Blog Post: Identity politics: What’s political for some, is personal to others


Ming Boyer and Loes Aaldering wrote a blog post about their recent publication on the influence of societal status on motivated reasoning.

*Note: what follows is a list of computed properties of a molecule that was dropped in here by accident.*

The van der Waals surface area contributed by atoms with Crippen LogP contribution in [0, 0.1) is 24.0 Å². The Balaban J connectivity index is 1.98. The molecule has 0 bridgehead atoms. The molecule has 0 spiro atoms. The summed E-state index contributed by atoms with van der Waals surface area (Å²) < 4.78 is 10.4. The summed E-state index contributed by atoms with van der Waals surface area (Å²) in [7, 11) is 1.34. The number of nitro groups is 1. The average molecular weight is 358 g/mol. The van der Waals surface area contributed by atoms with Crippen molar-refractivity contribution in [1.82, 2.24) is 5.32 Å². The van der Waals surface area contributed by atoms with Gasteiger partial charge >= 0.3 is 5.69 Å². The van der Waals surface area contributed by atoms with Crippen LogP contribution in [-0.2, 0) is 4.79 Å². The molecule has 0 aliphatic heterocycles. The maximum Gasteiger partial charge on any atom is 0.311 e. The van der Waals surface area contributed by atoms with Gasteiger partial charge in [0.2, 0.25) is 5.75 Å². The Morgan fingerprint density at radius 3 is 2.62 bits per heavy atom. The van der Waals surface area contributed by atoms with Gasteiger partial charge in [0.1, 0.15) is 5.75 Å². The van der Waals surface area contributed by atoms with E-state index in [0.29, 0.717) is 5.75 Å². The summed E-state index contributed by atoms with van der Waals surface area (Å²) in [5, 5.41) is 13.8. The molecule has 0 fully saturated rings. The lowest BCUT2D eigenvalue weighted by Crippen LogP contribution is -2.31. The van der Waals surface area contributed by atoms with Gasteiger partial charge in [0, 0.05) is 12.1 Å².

When the news discusses identity politics, it addresses both political identities and other group identities. Ming Boyer, Loes Aaldering, and Sophie Lecheler pose that the societal status of this other group determines how strongly citizens’ political identity motivates their reasoning about identity politics. While issues of identity politics are often abstract and political for the high-status group (e.g. men, white people or heterosexuals), they can form a shared grievance for the low-status group (e.g. women, non-white people and people from the LGBTQIA+-community), making it more personal than political. Looking at news about the Austrian gender quota law, this experiment confirms that politically motivated reasoning is much more prevalent among the high-status group (men) than the low-status group (women). What’s political for some, is personal to others. You can read about this study in more detail in this blog by Ming Boyer and Loes Aaldering here (written in Dutch) or in the open access research paper here (written in English).